Vertebral body tethering (or spine tethering) is a surgical treatment for children with scoliosis that offers significant advantages over the traditional treatments of bracing and spinal fusion. Tethering corrects the curvature and guides the spine to grow straight, unlike bracing, which can only stop the curve from progressing. Tethering maintains flexibility and motion in the spine, whereas fusing the spine eliminates movement and can prevent a child from taking part in favorite sports or physical activities. Spinal fusion also leads to more wear and tear on the unfused areas of the spine, which over time can cause degenerative arthritis.

In vertebral body tethering, a strong, flexible cord (the tether) is attached with screws to the outward-curving side of the spine and pulled taut. As the child grows, the tether slows growth on that side of the spine, while allowing it to continue on the other side. Over time, as the child grows and the spine lengthens, the tension of the tether makes the spine straighter.

The tether is removed or exchanged only when the scoliosis is completely corrected and there is risk of the spine curving in the opposite direction or if the curve worsens, which can indicate the tether has broken. Otherwise, the screws don't need to be removed. They will remain in your child's spine, unnoticed, throughout their lifetime.

UCSF surgeons are among the country's most experienced in using this innovative technique. Dr. Mohammed Diab, vice chair of pediatric clinical operations in the Department of Orthopaedic Surgery at UCSF, helped develop the treatment, working with colleagues at select medical centers nationwide. We were one of the first hospitals to offer vertebral body tethering and helped gather evidence that led the Food and Drug Administration (FDA), which regulates medical devices, to approve the treatment in 2019.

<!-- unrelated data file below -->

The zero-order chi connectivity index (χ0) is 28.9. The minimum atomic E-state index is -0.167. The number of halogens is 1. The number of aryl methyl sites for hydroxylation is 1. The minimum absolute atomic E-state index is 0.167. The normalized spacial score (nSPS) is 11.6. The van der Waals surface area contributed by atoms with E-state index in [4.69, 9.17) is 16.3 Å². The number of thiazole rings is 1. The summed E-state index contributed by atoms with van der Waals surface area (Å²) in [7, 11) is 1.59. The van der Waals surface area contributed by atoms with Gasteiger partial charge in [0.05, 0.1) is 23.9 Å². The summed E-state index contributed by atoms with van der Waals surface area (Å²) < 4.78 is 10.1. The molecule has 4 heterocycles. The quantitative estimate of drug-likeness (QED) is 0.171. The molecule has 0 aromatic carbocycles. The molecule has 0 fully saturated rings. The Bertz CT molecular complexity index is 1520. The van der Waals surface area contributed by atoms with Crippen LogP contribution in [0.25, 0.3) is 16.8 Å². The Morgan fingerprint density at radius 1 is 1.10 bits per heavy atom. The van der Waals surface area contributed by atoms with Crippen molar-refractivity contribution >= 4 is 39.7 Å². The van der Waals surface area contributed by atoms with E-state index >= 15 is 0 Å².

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Vertebral body tethering is an option for children who have scoliosis that isn't related to a neurological condition or an injury. The ideal candidates have a curvature of the spine that is between 40° and 70°. For under 40°, bracing or observation are the preferred treatments. Above 70°, the screw-and-tether construct may not be strong enough to correct the curve. In addition, the bigger the curve, the more growth is necessary to correct it.

Because tethering uses the growth process to straighten the spine, we can only offer the treatment to children whose bones are strong enough to withstand the pull of the tether and who are still growing. There's no set age range but, in general, there's a chance the spine could overcorrect in children younger than 10, while those over age 14 may have reached or be close to their mature height.


Your child's doctor will order several tests ahead of surgery:

X-rays of the spine. X-rays are used to measure the degree of curvature both when the patient is standing and lying down.

CT scan with angiography. For this test, we inject a harmless dye into the bloodstream to obtain detailed images of the blood vessels that supply blood to the spine. If there are any in the area where the surgery is being done, the surgeon will bypass that part of the spine to ensure the safety of the operation.

MRI. This test is used to examine the spinal cord and nerves of the spine in children younger than age 10, since scoliosis patients in this age group sometimes have abnormalities of their spinal nerves which may make them ineligible for the surgery. The child must remain completely still for the MRI. If this is difficult for your child, we may suggest sedation.

You and your child will also visit UCSF's Pre-Surgery Clinic, which is staffed by nurse practitioners and anesthesiologists. They will perform any other needed tests to make sure it's safe to go ahead with surgery. The anesthesiologist will talk to you about anesthesia and pain management for during and after the operation and answer questions so you and your child are prepared.